This is how Germany might deal with alleged offenses while deployed. (Another ally putting prosecutions in hands other than the commander.)
Hanan v. Germany, was decided by the European Court of Human Rights, 16 February 2021.
Hanan made a complaint (application no. 4871/16) against the Federal Republic of Germany under Article 34, Convention for the Protection of Human Rights and Fundamental Freedoms (“the Convention”). Hanan alleged that civilian prosecutors had not conducted the effective investigation required by Article 2 of the Convention, into an airstrike of 4 September 2009 near Kunduz, Afghanistan, that killed his two sons. Relying on Article 13 of the Convention taken in conjunction with Article 2 of the Convention, the applicant further alleged that he had had no effective domestic remedy to challenge the decision of the German Federal Prosecutor General to discontinue the criminal investigation.
The interesting point for us that it was the civilian prosecutors who were responsible for investigating and perhaps prosecuting two German servicemembers for actions in Afghanistan while operating as part of ISAF.
Phil, this is undoubtedly an example of another ally putting prosecutions in hands other than the commander - and presumably (based on your scholarship and previous comments here and elsewhere) you consider this to be a good thing. Before you hold this up as an example to which others (especially the US) should aspire, I would encourage you to go back and conduct a critical assessment of the decision the civilian federal prosecutor published when explaining the decision not to prosecute.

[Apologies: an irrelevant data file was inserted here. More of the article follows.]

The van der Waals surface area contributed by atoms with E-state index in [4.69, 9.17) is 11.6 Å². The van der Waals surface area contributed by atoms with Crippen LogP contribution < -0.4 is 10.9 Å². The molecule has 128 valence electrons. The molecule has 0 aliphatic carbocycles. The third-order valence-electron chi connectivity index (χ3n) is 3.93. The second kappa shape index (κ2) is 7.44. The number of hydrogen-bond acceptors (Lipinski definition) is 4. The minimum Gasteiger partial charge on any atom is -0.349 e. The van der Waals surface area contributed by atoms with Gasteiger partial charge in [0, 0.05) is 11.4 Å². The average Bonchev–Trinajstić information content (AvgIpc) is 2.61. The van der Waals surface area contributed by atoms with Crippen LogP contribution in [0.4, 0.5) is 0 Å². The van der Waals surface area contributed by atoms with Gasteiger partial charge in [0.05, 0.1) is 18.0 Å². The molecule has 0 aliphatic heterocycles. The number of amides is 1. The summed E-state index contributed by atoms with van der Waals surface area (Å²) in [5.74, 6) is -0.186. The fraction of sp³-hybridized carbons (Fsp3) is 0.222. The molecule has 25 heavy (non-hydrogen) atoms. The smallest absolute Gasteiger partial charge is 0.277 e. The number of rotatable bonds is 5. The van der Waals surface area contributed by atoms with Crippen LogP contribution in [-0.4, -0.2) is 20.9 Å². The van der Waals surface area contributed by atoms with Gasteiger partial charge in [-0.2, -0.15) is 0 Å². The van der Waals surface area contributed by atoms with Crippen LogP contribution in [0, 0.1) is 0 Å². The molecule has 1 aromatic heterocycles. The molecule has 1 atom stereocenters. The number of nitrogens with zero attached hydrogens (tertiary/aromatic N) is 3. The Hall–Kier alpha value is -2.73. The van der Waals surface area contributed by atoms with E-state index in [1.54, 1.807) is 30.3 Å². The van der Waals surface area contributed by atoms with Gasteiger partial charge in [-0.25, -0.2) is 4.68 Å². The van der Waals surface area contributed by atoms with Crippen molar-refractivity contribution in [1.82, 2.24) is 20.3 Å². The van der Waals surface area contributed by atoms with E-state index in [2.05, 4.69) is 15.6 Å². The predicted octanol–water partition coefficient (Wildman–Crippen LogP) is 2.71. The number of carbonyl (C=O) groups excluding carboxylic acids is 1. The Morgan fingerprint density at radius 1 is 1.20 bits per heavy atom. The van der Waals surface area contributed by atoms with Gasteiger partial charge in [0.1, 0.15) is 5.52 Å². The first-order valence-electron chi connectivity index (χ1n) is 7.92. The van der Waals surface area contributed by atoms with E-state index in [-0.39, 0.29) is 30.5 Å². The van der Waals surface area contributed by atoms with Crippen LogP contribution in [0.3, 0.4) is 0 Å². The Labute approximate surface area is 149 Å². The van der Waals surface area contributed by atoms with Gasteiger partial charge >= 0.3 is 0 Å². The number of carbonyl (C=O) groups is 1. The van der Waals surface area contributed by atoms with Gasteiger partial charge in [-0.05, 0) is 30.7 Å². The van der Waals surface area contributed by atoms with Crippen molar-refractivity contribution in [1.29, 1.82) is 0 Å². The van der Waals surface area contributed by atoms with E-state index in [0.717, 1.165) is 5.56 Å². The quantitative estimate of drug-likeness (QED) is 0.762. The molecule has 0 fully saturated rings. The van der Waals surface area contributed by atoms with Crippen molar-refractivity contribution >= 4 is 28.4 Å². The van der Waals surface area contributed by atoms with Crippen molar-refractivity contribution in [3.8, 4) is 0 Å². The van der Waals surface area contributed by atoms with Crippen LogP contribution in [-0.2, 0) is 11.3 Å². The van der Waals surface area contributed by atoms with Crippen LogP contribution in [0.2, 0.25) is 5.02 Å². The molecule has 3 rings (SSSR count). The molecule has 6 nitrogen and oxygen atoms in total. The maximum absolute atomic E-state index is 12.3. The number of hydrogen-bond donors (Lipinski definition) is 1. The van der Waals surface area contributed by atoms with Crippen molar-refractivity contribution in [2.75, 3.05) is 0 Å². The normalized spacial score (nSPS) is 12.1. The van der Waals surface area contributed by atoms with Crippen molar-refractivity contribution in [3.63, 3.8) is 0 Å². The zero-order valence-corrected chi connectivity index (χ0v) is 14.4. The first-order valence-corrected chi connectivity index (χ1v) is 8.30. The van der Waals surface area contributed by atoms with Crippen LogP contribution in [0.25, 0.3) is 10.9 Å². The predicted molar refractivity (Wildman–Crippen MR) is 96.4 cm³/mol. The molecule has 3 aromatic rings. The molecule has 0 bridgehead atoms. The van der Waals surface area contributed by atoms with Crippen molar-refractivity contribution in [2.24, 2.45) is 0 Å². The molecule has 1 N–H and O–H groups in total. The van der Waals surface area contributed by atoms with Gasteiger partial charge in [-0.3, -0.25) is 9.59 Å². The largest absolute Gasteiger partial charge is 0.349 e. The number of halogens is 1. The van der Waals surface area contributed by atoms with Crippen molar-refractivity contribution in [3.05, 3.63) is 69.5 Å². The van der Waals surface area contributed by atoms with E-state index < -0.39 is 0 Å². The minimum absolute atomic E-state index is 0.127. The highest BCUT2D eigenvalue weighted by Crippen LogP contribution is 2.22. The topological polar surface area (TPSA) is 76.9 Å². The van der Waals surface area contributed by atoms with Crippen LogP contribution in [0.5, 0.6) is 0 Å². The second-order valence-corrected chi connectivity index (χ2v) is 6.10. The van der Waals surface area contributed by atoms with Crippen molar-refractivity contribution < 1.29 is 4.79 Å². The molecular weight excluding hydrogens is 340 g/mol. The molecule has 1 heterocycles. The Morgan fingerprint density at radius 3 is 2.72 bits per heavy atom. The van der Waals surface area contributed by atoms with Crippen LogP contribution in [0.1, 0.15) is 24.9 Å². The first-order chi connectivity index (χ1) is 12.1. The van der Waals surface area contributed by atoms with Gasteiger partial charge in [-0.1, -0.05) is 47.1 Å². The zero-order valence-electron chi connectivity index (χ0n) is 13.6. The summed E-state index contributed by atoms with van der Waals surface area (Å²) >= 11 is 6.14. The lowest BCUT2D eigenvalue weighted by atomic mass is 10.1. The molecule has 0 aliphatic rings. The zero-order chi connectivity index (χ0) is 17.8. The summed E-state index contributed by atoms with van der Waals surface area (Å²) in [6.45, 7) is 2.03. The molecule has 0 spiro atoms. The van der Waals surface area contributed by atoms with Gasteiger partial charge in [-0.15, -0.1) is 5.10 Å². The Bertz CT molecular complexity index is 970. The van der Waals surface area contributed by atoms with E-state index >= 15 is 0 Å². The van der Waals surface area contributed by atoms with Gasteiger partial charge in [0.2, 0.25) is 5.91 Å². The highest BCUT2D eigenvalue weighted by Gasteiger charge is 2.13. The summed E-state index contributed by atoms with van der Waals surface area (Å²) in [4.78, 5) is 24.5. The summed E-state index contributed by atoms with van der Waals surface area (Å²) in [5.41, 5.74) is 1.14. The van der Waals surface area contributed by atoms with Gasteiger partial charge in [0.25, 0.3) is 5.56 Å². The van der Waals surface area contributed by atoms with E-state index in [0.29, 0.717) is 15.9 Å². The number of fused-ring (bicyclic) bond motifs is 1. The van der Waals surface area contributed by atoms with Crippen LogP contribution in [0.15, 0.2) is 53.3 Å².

I have been studying this case -- and the no-pros decision -- for quite a while (it is one of the central aspects of a comparative study I have been conducting involving two separate attacks that resulted in civilian casualties in Kunduz Province, Afghanistan). When that study is finished and published, it will contain a full critical assessment of the German federal prosecutor's published (no-pros) decision. For this comment, though, please permit me to summarize a few limitations I have discovered in studying the decision in depth.
- Imprecise application of even the most fundamental LOAC rules
- Overreliance on secondary sources (particularly the ICRC CIHL study) to develop "authoritative" expressions of international law
- Inaccurate conflation of LOAC and human rights law when determining the applicable legal framework to apply when deciding whether to initiate a full prosecution
- Overreliance on US and ISAF investigations and a corresponding inability to develop independently-informed legal judgments
- A lack of portability, which required the entire process to be performed long after the attack and far removed from the battlespace.
Now, this is not to say that the US MJ system is the model of efficiency - and my comparative analysis identifies several limitations inherent in the process the US military utilized to dispose of potential allegations against servicemembers responsible for the attack on the MSF trauma center in Kunduz (the other incident in my comparative set). However, there are several measures the US can take to improve our practice - while there isn't much that can be done to make the German adjudicative process more efficient or responsive.
In short, it *is* an interesting point for us that it was the civilian prosecutors who were responsible for "investigating" (though, really the US and NATO investigators did that) and perhaps prosecuting (ultimately, declining to do so) after this attack. If your intent is to hold it up as a model to which the US should aspire, though, my advice is to be careful for what you wish....you may just get it.